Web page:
I've been trying to find a quote from a comment by a certain modernist architect about architectural ornament and it's excremental social value. The quote may be in, 'Trouble in Utopia', a chapter in Robert Hughes', The Shock of the New, which, as it was first published in 1980, is getting on a bit though continues to be for me a primary reference for ideas about art and architecture.
Most mornings I cycle to work via Queens Road, site of a new build school/community education building. The former school building was levelled and cleared (or erased) from the landscape to make way for a new streamlined building fit for the purposes of the 21st century. I prefer the melding of old and new such as that done at Walthamstow Central Library. I was surprised to be told many current new buildings are not intended to see out the century - partially or in their entirety. As an aside, having commented on the Community Learning and Skills Service failure to provide cycle stands at it's other sites, there are stands (a hub?) to be found there.
What are the skills necessary for the 21st century? Cycling? How do the skills which have built the new building compare with those which created the former?
Perhaps my enjoyment of the modest 'beaux arts' to be found about Walthamstow is nostalgic, a fey indulgence - at best a resort to a sense of place akin to the realm of a fairy tale.
Above are images of architectural ornament to be found at the St James St end of Walthamstow's High St. Here different cultures of commerce reside in a collage of past and present in varying forms of decay.
Though referring to a much more grandiose culture of ornament, Robert Hughes' treatise on the ideals and skills of architecture suggests ornament/decor was once a demonstration
'of condensed "surplus value" - acres of marble, bronze, and gilding, sumptuously orchestrated, gathering together the labour of armies of plasterworkers, stonemasons, polishers, metalfounders, and ebinistes - an impossible architecture today, because the craft traditions that built it are either extinct or too expensive to use on a public scale. Compared to today's public architecture - mean, scaleless, tacky, and intimidating - such a building is an act of generosity; it assures the private citizen that he or she is the reason for the State. But it would have said nothing good to say to a poor man in 1875. The poor man did not have l'architecture. They had slums.'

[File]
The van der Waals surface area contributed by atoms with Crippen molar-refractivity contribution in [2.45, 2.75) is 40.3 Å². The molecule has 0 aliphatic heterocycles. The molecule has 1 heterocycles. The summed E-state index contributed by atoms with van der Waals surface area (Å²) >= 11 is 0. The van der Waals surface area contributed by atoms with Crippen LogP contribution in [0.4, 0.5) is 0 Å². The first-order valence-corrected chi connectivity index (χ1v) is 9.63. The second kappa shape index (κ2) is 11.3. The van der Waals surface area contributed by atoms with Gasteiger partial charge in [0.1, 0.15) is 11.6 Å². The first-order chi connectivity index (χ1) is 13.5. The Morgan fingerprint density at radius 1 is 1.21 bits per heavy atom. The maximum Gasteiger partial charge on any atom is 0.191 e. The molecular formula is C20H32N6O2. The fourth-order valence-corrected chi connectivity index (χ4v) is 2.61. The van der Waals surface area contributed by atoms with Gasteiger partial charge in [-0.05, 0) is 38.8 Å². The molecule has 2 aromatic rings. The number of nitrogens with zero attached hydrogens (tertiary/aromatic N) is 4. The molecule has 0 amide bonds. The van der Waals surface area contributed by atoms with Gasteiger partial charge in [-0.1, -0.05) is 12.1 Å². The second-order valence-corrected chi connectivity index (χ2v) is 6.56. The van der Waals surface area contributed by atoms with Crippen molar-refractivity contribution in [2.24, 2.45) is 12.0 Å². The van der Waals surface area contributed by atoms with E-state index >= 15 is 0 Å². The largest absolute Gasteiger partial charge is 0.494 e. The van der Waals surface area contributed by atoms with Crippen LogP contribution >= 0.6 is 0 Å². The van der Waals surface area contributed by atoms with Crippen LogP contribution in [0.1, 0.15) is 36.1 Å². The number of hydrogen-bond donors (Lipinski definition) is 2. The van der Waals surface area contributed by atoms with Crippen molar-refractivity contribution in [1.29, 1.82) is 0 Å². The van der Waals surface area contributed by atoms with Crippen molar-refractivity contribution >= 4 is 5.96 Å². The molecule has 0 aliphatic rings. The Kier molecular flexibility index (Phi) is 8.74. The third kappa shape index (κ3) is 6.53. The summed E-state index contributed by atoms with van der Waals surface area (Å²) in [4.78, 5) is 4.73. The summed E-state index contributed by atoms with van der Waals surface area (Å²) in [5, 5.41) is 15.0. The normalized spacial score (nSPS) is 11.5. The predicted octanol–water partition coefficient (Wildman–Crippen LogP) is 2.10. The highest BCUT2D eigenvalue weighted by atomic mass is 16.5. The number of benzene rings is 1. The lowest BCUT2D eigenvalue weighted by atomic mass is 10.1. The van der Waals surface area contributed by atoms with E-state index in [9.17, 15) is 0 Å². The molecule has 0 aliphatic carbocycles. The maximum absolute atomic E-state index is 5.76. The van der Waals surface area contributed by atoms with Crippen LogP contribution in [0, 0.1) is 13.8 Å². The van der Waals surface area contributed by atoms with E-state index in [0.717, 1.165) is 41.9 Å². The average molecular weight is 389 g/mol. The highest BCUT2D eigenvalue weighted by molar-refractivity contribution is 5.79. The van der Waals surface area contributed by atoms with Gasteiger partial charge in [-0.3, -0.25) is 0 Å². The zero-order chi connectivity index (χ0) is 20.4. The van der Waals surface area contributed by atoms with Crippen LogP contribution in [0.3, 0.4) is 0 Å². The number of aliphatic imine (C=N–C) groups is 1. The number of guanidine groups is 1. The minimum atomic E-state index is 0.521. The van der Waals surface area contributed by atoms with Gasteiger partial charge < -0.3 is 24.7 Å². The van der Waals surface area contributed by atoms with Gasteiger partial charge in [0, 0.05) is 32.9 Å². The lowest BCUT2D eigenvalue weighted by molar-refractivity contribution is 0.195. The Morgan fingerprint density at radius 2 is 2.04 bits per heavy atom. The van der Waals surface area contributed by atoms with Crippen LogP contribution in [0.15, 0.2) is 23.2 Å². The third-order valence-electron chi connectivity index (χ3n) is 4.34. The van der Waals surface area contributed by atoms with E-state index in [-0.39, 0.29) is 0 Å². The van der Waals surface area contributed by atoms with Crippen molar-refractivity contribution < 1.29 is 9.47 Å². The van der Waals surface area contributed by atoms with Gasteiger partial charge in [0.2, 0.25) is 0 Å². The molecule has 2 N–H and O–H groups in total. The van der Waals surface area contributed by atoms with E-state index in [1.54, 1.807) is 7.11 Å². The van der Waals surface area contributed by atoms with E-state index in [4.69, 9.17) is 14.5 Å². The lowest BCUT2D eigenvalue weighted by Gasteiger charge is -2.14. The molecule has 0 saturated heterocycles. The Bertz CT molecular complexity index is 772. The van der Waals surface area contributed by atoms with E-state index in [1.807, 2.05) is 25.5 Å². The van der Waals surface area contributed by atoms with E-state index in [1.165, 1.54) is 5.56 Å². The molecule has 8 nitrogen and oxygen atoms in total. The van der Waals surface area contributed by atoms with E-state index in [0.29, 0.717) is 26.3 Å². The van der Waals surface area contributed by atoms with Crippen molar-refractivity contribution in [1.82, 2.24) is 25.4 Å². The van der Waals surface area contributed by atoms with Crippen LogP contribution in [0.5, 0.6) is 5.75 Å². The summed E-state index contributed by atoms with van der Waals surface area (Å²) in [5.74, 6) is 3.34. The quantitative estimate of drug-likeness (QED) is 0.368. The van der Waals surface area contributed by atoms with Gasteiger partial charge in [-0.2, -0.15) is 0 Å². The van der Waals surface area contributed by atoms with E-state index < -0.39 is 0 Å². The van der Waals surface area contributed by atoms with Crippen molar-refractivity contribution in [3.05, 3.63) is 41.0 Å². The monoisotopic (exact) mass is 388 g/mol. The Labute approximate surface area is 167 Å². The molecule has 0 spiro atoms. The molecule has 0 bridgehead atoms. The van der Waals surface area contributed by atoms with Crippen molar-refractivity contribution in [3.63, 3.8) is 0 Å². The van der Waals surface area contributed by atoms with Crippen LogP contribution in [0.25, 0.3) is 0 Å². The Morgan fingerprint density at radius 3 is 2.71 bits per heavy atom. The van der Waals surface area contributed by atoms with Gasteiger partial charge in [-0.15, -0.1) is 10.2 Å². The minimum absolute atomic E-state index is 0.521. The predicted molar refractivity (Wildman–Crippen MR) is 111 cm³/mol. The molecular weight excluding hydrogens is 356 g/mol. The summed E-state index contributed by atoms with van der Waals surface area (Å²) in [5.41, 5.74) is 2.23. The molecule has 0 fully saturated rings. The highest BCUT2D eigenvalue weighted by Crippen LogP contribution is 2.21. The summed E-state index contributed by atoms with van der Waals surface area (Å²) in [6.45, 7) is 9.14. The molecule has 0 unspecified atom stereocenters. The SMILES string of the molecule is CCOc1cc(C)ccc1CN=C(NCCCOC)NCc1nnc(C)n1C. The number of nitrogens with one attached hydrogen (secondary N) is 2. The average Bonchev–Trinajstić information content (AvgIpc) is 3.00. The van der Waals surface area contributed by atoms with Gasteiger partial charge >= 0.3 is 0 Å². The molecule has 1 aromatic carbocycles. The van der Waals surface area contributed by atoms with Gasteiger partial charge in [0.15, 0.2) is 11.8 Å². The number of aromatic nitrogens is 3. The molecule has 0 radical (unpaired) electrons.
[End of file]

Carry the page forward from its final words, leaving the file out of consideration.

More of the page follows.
What remains in part at the lower end of the High St and elsewhere might be understood as a different sense of moral necessity - the relics and folly of Victorian and Edwardian mercantile surplus.
The coincidence of 20th and 21st century acrylic signage with the bygone plaster and stone ornament is enchanting. Nearly two years ago, as part of the E17 Art Trail, there was a rooftop exhibition above the flats over the Gazi International Supermarket close to the shops featured in the above photographs. The bottom photograph shows part of the facade of the apartment block. Up over and behind the ghouls and garlands of plenty 'Tales from the Forest' were told via an array of prints from the East London Printmakers and others. The exhibition, organised by Katja Rosenberg, featured images based on fairy tales, fantasy and myths from many sources including The Brothers Grimm.
To me it seemed poetically apt that the exhibition took place in such an architectural milieu - a multi- or inter-cultural mix which is, I stress, anything but excremental.